Tuesday, 14 August 2012

The Enchantress Of Florence by Salman Rushdie



A tall, yellow-haired young European traveller calling himself 'Mogor dell'Amore', the Mughal of Love, arrives at the court of the real Grand Mughal, the Emperor Akbar, with a tale to tell that begins to obsess the whole imperial capital. The stranger claims to be the child of a lost Mughal princess: Qara Köz, 'Lady Black Eyes', a great beauty believed to possess powers of enchantment and sorcery, who becomes the lover of a certain Argalia, a Florentine soldier of fortune. When Argalia returns home with his Mughal mistress the city is mesmerized by her presence, as two worlds are brought together by one woman attempting to command her own destiny...

But is Mogor's story true? And if so, then what happened to the lost princess?
Amazon description

Review

I have not read very much Rushdie and I was not sure what I would make of this book. Going by the reviews it seems to divide opinion, but I loved it.

The book is like an incredible tapestry, rich in imagery, history (it comes with a long bibliography), descriptions, themes and characters. Although a work of historical fiction, as Rushdie has said: "non-historians think of history as being a collection of facts, whereas actually it's not -- it's a collection of theories about the past. We revise our view of the past all the time, depending on our own present concerns."  
As rationalist westerners we see history through our realism focused eyes. But the worlds that Rushdie draws - the Mughal court and Renaissance Florence - believed in magic, enchantment and religion. It is therefore only right that a book set in such a world should share those belief structures. Accurate historical fiction is magic realism and that is what Rushdie writes brilliantly, for example the Great Mughal, Akbar, has a fantasy wife, who exists not only in the mind of Akbar but also on Rushdie's pages as an independent character.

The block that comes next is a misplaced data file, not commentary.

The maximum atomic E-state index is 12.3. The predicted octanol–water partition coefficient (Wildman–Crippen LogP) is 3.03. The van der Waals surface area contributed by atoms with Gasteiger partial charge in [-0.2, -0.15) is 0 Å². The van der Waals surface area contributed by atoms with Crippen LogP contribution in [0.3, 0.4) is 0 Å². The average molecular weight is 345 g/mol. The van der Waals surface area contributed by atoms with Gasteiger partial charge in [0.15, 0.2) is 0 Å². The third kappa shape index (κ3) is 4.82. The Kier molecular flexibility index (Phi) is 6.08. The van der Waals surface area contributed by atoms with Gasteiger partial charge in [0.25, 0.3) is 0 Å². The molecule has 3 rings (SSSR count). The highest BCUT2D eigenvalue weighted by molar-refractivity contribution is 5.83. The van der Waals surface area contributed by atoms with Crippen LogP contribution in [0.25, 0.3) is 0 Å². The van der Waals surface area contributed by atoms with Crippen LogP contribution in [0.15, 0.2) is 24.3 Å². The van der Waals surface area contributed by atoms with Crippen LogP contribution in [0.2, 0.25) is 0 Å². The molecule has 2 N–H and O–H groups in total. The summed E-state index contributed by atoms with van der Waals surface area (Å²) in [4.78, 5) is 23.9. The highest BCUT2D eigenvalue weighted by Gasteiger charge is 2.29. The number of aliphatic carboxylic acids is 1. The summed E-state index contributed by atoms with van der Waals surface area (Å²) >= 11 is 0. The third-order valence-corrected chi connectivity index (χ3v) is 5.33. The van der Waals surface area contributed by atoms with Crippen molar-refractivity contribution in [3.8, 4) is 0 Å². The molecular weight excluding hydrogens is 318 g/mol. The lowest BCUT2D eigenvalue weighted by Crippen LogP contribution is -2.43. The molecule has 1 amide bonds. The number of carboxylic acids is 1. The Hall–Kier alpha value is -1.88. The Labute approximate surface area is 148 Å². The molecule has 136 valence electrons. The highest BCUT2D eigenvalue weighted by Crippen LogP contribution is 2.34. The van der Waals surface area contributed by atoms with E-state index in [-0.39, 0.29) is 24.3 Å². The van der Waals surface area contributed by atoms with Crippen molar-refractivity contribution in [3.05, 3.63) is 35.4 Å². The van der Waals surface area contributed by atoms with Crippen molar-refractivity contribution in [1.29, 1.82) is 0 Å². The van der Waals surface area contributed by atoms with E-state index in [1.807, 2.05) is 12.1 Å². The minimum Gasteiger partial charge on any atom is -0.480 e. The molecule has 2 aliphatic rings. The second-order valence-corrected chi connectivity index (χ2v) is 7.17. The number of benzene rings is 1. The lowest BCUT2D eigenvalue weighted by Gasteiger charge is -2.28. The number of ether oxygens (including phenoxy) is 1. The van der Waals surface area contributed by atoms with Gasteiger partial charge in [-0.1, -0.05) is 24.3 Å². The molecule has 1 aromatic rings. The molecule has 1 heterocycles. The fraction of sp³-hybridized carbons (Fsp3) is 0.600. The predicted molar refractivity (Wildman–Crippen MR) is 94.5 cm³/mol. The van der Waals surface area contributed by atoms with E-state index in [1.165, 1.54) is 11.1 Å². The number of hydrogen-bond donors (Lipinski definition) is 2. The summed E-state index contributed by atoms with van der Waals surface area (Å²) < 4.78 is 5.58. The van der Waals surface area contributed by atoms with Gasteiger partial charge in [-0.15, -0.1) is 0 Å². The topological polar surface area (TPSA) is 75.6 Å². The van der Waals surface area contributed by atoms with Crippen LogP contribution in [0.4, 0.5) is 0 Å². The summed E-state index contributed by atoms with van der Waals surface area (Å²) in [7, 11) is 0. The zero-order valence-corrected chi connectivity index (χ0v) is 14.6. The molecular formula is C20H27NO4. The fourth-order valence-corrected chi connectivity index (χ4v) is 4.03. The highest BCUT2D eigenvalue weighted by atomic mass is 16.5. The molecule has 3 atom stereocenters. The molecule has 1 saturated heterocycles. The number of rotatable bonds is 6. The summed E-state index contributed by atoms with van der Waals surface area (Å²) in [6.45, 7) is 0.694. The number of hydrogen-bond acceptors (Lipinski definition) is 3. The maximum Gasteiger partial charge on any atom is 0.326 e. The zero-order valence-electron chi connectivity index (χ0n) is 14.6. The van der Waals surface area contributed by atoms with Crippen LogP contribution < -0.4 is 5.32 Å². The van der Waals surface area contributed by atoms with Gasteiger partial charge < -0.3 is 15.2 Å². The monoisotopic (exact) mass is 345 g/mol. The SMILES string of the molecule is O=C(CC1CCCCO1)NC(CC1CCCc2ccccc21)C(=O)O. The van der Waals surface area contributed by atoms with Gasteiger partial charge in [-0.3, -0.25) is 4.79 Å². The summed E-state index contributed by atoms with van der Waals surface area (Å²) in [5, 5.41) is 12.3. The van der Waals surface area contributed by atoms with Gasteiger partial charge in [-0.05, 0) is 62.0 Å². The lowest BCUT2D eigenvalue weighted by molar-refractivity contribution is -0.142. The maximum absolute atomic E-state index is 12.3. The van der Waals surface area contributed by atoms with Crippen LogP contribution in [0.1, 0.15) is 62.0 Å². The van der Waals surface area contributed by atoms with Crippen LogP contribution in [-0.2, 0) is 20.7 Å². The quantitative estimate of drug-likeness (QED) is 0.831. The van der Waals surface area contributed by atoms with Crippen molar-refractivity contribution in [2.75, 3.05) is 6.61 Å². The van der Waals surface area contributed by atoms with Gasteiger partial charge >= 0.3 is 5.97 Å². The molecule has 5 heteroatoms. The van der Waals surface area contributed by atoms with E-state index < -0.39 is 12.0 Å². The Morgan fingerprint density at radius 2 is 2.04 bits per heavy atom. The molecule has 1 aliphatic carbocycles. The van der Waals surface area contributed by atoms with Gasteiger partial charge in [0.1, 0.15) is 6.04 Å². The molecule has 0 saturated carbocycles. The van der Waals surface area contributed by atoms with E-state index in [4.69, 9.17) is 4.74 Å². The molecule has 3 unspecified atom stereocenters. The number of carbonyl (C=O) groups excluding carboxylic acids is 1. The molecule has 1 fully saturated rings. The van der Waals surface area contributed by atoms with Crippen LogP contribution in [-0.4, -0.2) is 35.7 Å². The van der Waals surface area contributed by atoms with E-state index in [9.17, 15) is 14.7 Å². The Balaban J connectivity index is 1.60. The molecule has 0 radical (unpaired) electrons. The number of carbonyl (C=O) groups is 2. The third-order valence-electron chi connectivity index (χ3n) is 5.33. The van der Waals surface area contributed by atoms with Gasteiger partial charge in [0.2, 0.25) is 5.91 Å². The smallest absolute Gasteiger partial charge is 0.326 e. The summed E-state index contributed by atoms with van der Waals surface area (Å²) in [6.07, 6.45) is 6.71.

Of all the characters the best drawn is Akbar, who is a mass of contradictions, a bloody tyrant who meditates on the role of kingship, religion and identity. The yellow-haired Italian stranger is less well drawn with good reason because we are viewing him through Akbar's eyes and Akbar cannot tell whether the stranger's story is true or not and he and we never know. We are shown at the beginning of the book how ruthless the stranger can be in pursuing his own interests. Rushdie has been criticised by some readers as being anti-women in this book, defining women by their sexuality, as whores or sexual enchantresses. Although a feminist and a liker of strong women characters this aspect of the book did not bother me. Rushdie is accurately depicting the world of the Mughals and Renaissance Italy and the place of women in it. The enchantress of the title uses her sexual beauty and force of will to bind men to her. The book closes with her saying to Akbar, "And now, Shelter of the World, I am yours." And Akbar thinking "Until you're not, my Love. Until You're not" for the Enchantress had always moved on from one man to another as their power to protect her fails. The power of men is shown throughout the book to be fragile and short, even Akbar's great palace is brought to dust. Perhaps, one wonders, the only power that survives is that of the illusion of the perfect woman.



1 comment:

Flora Aridula said...

Great review! Got me really interested in reading this book :)